Celina Velez ’07 is a K–5 music teacher in Philadelphia. Recently named to Yamaha’s 40 Under 40 list, she has been recognized for her classroom investment and effective pedagogy. A talented musician with over a decade of teaching experience, Celina has had time to learn a thing or two about music, kids, and how the two work together.
Pursue Progress, Not Perfection.
At age six, Celina was selected for the Gifted Young Musicians at Temple University Prep Program. She played Suzuki violin and received private lessons from a highly regarded performer. She was taught to strive for excellence, learning how to play a piece before even learning how to read the music.
Her high standards transferred to her students when she began teaching in a high school, and as Celina reflected, “I was really, really rough on them.” It was natural for her to know how the piece was supposed to sound, and when it didn’t measure up, to let her students know that what they were producing wasn’t good enough. But the longer she taught, the more her perspective on the goal of music changed:
“I don’t want to sound like I’m sacrificing excellence, but I think that in our pursuit for excellence, we risk turning people off completely from the arts. There is value in progress, and there is value in performing music for yourself and for others that might not be the most technical or beautiful. Plus, they’re still learning. That’s the whole point of learning music.”
Give a Global Perspective of Music and Musicians.
Music is uniquely positioned to connect people across borders, cultures, and languages. That’s why Celina, who is teaching in a predominantly hispanic community in North Philadelphia, makes it a priority to expose her students to all types of music from around the world. Her K–3 grade students get a “musical passport” and “visit” four countries a year to learn more about their music and culture. She exposes them to things they have never heard before, but that doesn’t mean that there aren’t new lessons in more familiar territories:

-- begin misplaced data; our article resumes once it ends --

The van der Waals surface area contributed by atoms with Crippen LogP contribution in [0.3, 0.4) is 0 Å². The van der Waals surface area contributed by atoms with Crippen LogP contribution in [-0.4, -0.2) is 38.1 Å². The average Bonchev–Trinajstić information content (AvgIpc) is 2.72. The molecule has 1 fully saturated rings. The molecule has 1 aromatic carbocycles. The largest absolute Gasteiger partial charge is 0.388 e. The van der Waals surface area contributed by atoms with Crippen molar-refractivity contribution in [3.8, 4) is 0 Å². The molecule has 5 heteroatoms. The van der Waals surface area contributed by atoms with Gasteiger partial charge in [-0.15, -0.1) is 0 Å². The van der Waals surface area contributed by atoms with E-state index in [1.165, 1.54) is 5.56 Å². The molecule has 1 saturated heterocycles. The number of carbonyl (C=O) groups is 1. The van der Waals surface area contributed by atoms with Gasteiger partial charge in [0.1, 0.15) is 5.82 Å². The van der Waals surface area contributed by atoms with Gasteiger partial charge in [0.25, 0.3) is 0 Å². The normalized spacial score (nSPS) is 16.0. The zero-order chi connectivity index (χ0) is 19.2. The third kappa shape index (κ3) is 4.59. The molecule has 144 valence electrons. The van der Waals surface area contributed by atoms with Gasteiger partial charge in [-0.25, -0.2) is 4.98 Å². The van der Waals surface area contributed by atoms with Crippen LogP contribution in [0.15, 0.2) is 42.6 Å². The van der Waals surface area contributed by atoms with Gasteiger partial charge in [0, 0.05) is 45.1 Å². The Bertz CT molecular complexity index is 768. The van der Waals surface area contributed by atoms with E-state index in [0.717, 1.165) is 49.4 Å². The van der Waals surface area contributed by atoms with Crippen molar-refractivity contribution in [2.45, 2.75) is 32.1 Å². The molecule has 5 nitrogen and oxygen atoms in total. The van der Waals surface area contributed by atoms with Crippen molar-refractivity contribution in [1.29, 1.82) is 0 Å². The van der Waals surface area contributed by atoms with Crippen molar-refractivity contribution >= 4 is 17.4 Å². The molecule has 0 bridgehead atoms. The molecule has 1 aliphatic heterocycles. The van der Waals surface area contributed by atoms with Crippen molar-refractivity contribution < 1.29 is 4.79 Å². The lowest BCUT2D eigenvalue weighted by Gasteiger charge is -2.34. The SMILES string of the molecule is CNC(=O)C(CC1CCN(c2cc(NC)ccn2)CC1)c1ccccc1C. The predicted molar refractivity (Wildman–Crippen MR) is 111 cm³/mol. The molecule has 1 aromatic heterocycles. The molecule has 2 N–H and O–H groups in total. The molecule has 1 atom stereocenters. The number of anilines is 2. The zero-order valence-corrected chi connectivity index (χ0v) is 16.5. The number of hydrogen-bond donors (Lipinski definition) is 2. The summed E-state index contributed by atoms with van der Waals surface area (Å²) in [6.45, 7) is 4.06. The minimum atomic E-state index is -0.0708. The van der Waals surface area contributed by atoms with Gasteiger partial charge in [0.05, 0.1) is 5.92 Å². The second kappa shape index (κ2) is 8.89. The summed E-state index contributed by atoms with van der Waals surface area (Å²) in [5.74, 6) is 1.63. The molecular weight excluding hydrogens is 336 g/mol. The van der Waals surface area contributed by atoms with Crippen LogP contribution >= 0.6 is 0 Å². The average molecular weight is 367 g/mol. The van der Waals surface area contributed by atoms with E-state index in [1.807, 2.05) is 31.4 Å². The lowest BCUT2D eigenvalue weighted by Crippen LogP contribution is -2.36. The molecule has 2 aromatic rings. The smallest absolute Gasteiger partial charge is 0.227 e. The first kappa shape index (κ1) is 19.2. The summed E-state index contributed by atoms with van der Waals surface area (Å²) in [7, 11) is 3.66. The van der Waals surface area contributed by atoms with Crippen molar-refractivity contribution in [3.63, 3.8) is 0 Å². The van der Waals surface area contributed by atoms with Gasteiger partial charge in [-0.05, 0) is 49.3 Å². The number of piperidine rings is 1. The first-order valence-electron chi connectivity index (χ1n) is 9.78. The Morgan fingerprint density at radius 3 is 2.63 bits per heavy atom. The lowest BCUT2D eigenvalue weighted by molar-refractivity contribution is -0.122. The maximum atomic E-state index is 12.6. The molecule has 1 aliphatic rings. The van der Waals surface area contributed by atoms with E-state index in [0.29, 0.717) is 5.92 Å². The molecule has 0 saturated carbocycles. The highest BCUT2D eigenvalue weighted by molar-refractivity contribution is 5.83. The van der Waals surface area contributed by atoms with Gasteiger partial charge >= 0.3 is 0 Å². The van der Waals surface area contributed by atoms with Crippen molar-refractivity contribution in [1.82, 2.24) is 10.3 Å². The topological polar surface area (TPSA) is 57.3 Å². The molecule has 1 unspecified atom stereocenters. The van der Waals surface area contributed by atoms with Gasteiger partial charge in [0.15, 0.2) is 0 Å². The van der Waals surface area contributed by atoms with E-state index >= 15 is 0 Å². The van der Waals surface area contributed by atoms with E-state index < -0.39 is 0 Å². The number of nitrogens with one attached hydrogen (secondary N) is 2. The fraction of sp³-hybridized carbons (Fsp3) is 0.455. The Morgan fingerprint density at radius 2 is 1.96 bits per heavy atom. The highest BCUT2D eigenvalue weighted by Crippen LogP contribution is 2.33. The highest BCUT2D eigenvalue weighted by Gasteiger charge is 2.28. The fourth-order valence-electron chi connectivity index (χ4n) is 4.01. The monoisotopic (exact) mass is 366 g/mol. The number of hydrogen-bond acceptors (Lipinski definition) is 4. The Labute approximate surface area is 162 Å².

“I played a song for them to guess the genre and a student said, ‘That’s rock. That’s white people music.’ So I said, ‘Well, it is rock, so you’re correct about one of those things. But actually, this song is performed by an Afro-Cuban woman.’ I reminded them of a time (my time, not theirs) when people went to physical stores to buy physical CDs. The store didn’t label its inventory white music, black music, and brown music. They label it rock, jazz, EDM, electric, classical.”
Celina believes that this assumption of certain types of music for certain types of people should be dismissed as early as possible, especially at the elementary level when they will soon be given the opportunity to choose an instrument for themselves. Seeing all different types of people play all different types of instruments and genres shows her students all of the opportunities that are available to them.
“Some people think Hispanics just play trumpet and saxophone. Actually, this Hispanic plays the violin, and I often prefer German music from 300 years ago.”
Teach in a Way That Students Will Want to Learn.
Most public schools require music education through eighth grade. This creates an interesting reality in which every classroom will have students who aren’t all that excited about music. To help her students cultivate a love of music (and not just a specific type of music), Celina will offer a choice to her students whenever possible. When learning the recorder, the expectation is to learn how to play “Hot Cross Buns” or the like from the Recorder Karate book. But in Ms. Velez’s classroom, you can choose instead to play an accompaniment to Taylor Swift’s “Shake It Off.”
“As long as it’s an authentic choice, an equal choice, I think that’s fine. People might say, ‘You’re watering the curriculum down.’ No, if the content is still the same, it doesn’t matter how they package it.”
Communicate the Value that Music Holds.